Hollywood execs consider when making a film is whether or not they can produce a slick enough trailer to fool enough people into seeing the entire film. All you need is 2 minutes of good stuff, and the rest of it, well, we'll just fill up the running time with whatever we think of on set. Lets take a few examples: Jurassic Park 3: Did anyone actually even write a script ? Are there any even remotely realistic characters in the film ? Any suspense ? Originality ? Can anyone even recall a single memorable line of dialogue ? I challenge anyone to remember anything at all about this film more than a month after seeing it. Tomb Raider: Converting a computer game to the big screen without even bothering to make it resemble a proper film in any respect. Gone in 60 seconds: I cannot believe they had the cheek to even credit a screenwriter. A two word concept: car chase. None of the characters have real names, just unlikely nick names like 'Memphis'. How in the hell am i supposed to empathise with or relate to someone called 'Memphis' ? Vertical Limit: Jesus. Someone actually watched the daily rushes for this and thought 'Yeah ! Great job ! We got a winner here !'. There really are too many other offenders even to list here. I am the first to admit the concept of film as spectacle is perfectly passable, and that special effects and so on can be used to greatly enhance a story. Big budget does not mean bad. I'm not going to lie and say that I love all indie films or that low budget films are all great. The truth is, plenty of them stink too, just as bad. There have been some great blockbusters over the years, like 'The Matrix' or 'The X-Men'or 'The Sixth Sense'. All it takes is a little effort, a little quality control. Maybe to start seeing the audience as people who are here to be entertained, challenged and moved, not simply to be lulled into
a brain dead stupor by flashing lights and loud noises. Jesus. You'd think that they would learn: we are more willing to pay for something that is actually GOOD. Sadly, I do not forsee any improvents in the future, and doubtless I will be disappointed next summer as well. But please, just think about it. Maybe, just maybe, if we stop going to see these films, they will stop making them. It's us who pay to see the films, and effectively, it's us who pay their salaries. Exercise your right to choose and just say no. We can make a difference.
Recent success within our own film industry has lead to critical acclaim for many films that in my opinion are not in the spirit of a traditional British film. Ok so movies like Notting Hill and four weddings have made millions at the box office but only as a result have having American backers and famous American actresses in starring roles. A certain amount of Guy Ritche’s success has been helped along by people based in the states like Sting for instance. Quality British film makers are still given a rough deal, mainly by poor distribution deals. Having recently subscribed to film four I have been able to watch again some of the classic films ever to come out of Britain. Most people will be familiar with the Royal family ( the tv show as opposed to the Queen) and how true to real life it is but how many people are familiar with the Mike Leigh film, Life is sweet. This is a gentle film with a sharp edge. There setting is just a typical working class family with typical working class problems, the plot has it highs and lows with the blackest laughs coming from Mr Timothy Spall, it truly is a must see as are most of Leighs’ films, naked, being another. I am of the opinion that we should stick to the gritty dramas, the black comedy and the traditional gangster films, not to blockbusting romantic comedy’s which all have the same plot lines just played by different people, unless the star is Hugh Grant and he just plays himself. To compromise artistic credibility to make a few extra quid at the box office is a tragedy. Although the millions that have been generated from blockbusting movies has regenerated the industry, some people might argue that this is at the expense of good taste. Maybe I am just a snob sneering at Hollywood, but I don’t think so. Our film industry provides entertaining films, but to me a good film isn’t just about entertainment it is about the art of making compelling cinema. It̵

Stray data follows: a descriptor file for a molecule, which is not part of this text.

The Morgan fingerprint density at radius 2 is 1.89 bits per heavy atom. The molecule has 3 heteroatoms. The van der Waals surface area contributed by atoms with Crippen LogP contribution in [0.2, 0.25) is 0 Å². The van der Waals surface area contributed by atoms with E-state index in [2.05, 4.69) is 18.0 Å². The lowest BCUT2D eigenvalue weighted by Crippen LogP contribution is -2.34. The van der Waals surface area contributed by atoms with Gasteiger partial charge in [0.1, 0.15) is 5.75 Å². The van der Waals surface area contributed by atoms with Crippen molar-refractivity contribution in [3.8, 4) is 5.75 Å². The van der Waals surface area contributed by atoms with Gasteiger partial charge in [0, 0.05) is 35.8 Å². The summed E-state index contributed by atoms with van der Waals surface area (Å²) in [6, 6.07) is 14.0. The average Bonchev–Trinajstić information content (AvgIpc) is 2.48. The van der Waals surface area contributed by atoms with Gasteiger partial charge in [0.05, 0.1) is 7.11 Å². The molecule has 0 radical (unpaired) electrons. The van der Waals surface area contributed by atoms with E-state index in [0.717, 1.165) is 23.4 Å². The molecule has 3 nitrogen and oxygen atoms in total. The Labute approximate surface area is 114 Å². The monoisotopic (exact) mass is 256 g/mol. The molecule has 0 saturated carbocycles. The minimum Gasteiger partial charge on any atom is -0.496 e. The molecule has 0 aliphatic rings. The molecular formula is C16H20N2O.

7;s time to re-evaluate and take stock before we totally dumb down British cinema.
The film business is always harping on about how much the pirate business damages the future release of new films. I find this so hard to believe, when a film costs 100 million dollars to make, then takes double that in the cinemas in US alone. Do the math, Yes only a small profit. Then there are profits from other countries and of course the release on Video/DVD. The classic is "The Phantom Menace". First it makes a huge profit in the cinema. Then it is released on video. But it is not released on DVD, why? The answer to that question is why sell your product once when you can sell it twice. The DVD is not due to be released until the other 2 prequels are made. With the explosion of new technology comes all new ways of getting a pirate copy of the film to you. Fast Internet connections (download the film) Buy VCD's from Malaysia or auction sites. The question remains is the pirate business doing that much damage to the film Business?